If you don’t have to fake sincerity, you’ve got it made.–Ralph Lee Hopkins, Wildlife Photographer, Expedition Leader
These words of wisdom were imparted many years ago on the stern of the MV Sea Lion, somewhere in the Sea of Cortez. I was working as Purser on a small expedition-style cruise ship (we had flush toilets and a chef, thank you). I’d say Chief Purser, but to be honest, I was the Only Purser. A group of crew members were hanging on the stern, some smoking, because that was the only place on the ship they were allowed to smoke. We may or may not have been complaining about passengers, or as they were referred to on another ship I had worked on, non-stackable cargo.
Part of your job as a crew member on any ship, or if you work in a manufactured environment (think Disney World, theatre, high end retail) is that you must always be outwardly cheerful. In fact, one ship I worked on had signs posted on every door to any passenger area: SMILE. ON STAGE. And we were. Most jobs allow you to go home at some point and escape the work environment. On a cruise ship, you’re always working or at least on call. Many cruise line workers are on for months at a time with no days off. Crew quarters are cramped and since they are below deck, usually dark. You’re often sharing accommodations with one, two, or more people.
Alone time is rare and the constant interaction with people wears on you. Since you have to maintain relationships with your fellow crew members, passengers are often the target of whining, even if they’re really not the problem.
So the conversation (read: bitch session) that day most likely centered around that constant requirement to be over-the-top cheerful and helpful. Someone noted wryly, “If you can fake sincerity, you’ve got it made.” It was a phrase we repeated often.
Ralph looked up and said these magic words: “If you don’t have to fake sincerity, you’ve got it made.”
That stopped us cold.
Because as much as we liked to bitch, it was a pretty sweet life. We went to remote, unspoiled places. We had an ever-changing cast of characters. If you didn’t like someone, odds were very good they’d be gone in a week. The food was prepared by master chefs. (Maybe not so amazing for the chefs, but very much appreciated by the crew.) We got free drinks. (Limited to one or two a night.) We worked hard and we played hard. We were privy to some of the most amazing natural moments on this planet—things that most people only see on a screen. And we worked with very cool people. There was a lot to like.
That was the day my thinking about what I wanted to do with my life changed. What would it be like to live a life where you didn’t have to fake sincerity? Where you were just sincere? Where you were just happy? Where you were just you?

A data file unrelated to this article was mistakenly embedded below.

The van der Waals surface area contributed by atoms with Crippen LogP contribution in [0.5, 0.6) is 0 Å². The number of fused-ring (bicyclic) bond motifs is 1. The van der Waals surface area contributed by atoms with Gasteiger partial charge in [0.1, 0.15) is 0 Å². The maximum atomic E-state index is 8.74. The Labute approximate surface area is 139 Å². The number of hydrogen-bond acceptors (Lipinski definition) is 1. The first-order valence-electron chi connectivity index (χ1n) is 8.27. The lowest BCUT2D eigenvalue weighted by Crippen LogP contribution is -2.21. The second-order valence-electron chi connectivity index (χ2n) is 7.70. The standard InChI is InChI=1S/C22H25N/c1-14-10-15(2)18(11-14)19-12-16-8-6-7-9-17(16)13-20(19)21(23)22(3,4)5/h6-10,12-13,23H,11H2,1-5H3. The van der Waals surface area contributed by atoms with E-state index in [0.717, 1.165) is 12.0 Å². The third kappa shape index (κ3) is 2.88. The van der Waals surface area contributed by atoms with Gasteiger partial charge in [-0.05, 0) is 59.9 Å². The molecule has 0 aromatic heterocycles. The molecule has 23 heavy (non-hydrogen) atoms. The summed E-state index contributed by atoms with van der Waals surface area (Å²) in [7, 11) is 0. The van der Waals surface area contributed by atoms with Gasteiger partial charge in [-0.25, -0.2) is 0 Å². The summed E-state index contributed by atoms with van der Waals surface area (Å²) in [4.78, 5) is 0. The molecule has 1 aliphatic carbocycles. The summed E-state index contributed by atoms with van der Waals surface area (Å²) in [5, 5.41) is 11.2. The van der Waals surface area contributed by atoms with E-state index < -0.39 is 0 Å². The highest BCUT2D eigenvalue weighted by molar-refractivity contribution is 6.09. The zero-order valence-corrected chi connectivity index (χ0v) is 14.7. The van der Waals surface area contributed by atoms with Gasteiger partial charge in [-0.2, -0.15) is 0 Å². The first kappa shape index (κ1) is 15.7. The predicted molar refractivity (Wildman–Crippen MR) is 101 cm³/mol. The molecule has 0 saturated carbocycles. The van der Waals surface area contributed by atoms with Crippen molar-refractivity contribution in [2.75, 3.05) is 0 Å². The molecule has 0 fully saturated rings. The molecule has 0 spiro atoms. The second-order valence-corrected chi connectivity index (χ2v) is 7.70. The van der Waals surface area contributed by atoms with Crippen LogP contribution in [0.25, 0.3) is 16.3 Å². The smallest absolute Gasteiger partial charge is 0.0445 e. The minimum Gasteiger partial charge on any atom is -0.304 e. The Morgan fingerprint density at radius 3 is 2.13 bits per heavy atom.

The truth is that crew wasn’t doing a whole lot of faking. We loved to deliver over-the-top service. We loved to surprise the passengers with something cool. We knew our passengers were experiencing once-in-a-lifetime wonders and we were the people delivering miracles. It was a very cool way to live.
As cool as it was, it wasn’t the way I wanted to live. I have done a number of things over the decades since that day—stand-up comedy, a bit of (very bad) acting, real estate investing, speaking and training. I always came back to writing. I never stopped, really. So I finally gave into it.
I’ve made my living as a writer and editor for the past 15 years or so. In many ways, I have it made. I work with clients I actually like. I do work that I love to do. I can work from anywhere in the world—with wifi. I don’t have to fake sincerity because I genuinely like helping the people I work with. I love to write, even when the words aren’t flowing.
It took me a long time to get here. I heard Ralph’s words 30 years ago. (Damn I’m old!) But I didn’t trust that I could make a living doing what I loved. I listened to people who had given up on their own dreams telling me I couldn’t live mine. Somewhere along the way I flat out forgot that people live their dreams every day. I have been privileged to work with some of them.
We all know it’s stupid to take advice from people who aren’t qualified to give it. But most of us are racked with self-doubt and it just takes one voice to stop us, to make us lose confidence. Let me tell you this right now: Those people don’t know you, your skills, your passion, your drive.
Fuck them. (And the horse they rode in on.)
Don’t ask “Can I?” Ask, “HOW can I?”
If there’s something you’ve always wanted to do, a dream that others have told you is impossible, figure out how to do it. Someone is doing or has done what you want to do. Someone has taken their five kids, spouse, and the family dog and lived on a sailboat. Someone has started a foundation to help underprivileged kids get an education. Someone earns a living as an actor, an artist, a photographer, a writer. Not just someone. Many ones.
There is a path. You just need to put your happy ass on it. It may not be smooth. It most likely won’t be immediate. (Cheers if it is!) If 2020 has taught us anything, it is that our time here is short and not guaranteed. Get yourself out of any situation where you find yourself faking sincerity.
Do you know what happens when you finally hit your groove, when you’re finally doing that thing you were meant to do?
You no longer have to fake sincerity. And it feels fabulous.
You can find Ralph Lee Hopkins work here: http://www.ralphleehopkins.com/ I promise you’ll audibly gasp at least once.